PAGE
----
Shipping rates for iron ore are poised to double next quarter as Chinese steelmakers import extra cargoes after stockpiles at the nation’s ports collapsed to a three-year low.
Daily earnings for Capesizes hauling 160,000 metric tons of cargo will jump to $11,250 in the three months ending June 30 from $5,088 now, according to the average of eight analyst estimates compiled by Bloomberg. While that’s 30 percent less than owners need to break even, investors may profit with forward freight agreements, swaps used to bet on, or hedge, future shipping rates, which currently anticipate $8,279 in the same period.
Shipments this year were curbed by storms in Australia and by Chinese traders that have the smallest ore stocks at ports since January 2010, according to data compiled by Bloomberg. Higher rates would help Tokyo-based Nippon Yusen K.K., which has the biggest fleet, while adding to costs for producers including Vale SA, the world’s No. 1 miner of the commodity, and Rio Tinto Group, the second-biggest supplier.
“I definitely expect an increase in iron-ore buying and Capesize rates in the second quarter,” Jeffrey Landsberg, managing director of Commodore Research & Consultancy in New York, who correctly predicted the rates would rally in October and January, said by phone Feb. 21. “At present, stockpiles are very low and there’s going to be an increase in steel production.”
Ore with 62 percent iron content surged 75 percent to $151.90 a dry ton from September’s low, according to prices from The Steel Index Ltd., a London-based unit of McGraw-Hill Cos. The price will slump to $132.50 in the second quarter as the supply of cargoes increases faster than demand, according to the average of 10 iron-ore analysts in a separate Bloomberg survey.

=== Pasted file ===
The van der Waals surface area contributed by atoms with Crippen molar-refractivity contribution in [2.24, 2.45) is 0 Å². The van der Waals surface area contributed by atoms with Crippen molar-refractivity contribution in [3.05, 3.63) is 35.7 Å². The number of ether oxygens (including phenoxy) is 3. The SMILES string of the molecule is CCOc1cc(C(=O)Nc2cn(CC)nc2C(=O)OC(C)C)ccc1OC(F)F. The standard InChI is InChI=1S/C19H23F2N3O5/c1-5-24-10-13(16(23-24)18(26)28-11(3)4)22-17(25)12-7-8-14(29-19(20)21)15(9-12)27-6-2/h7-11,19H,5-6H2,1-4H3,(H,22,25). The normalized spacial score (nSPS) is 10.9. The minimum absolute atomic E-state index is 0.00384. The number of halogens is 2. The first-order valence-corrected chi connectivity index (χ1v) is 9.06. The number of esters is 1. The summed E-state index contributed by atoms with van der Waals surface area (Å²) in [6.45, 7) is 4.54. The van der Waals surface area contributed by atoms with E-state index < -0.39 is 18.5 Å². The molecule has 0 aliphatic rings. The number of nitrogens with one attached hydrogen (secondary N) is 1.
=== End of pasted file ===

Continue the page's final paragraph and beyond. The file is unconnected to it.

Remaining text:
Chinese port inventories declined 2.5 percent this year to 68.8 million tons, according to Beijing Antaike Information Development Co., a state-backed research company. China needs to rebuild those stocks toward last year’s levels as high as 100 million tons, Sam Walsh, chief executive officer of London-based Rio Tinto, said on a Feb. 14 conference call.
Mills in the world’s second-largest economy will increase demand for cargoes starting in March after curbing purchases this year because prices were too high, Chen Zhenxing, a Shanghai-based analyst at Mysteel.com, China’s biggest iron-ore researcher, said by phone Feb. 22.
China has increased crude-steel production in the second quarter of every year since 1990, according to data from the National Bureau of Statistics. Iron ore accounts for 75 percent of single-voyage Capesize cargoes, estimates Arrow Capesize (U.K.) Ltd., a London-based shipbroker that specializes in the vessels. The rest are coal. Demand for shipments of the fuel has been curtailed by a strike at Colombia’s Cerrejon mine, making more ships available, said David Webb, a broker at Arrow.
Any increase in cargoes won’t be enough to erase the glut of vessels. The fleet more than doubled since 2008, when rates were about 45 times higher than now, according to Clarkson Plc, the world’s largest shipbroker. It will swell another 6 percent this year, slower than the 11 percent expansion in 2012, Clarkson estimates.
Earnings for Capesizes dropped 72 percent from a 10-month high of $18,388 on Oct. 23, according to the Baltic Exchange, the London-based publisher of freight rates on more than 50 maritime routes. The 1,000-foot-long ships need about $16,000 to break even, estimates Pareto Securities AS, an Oslo-based investment bank.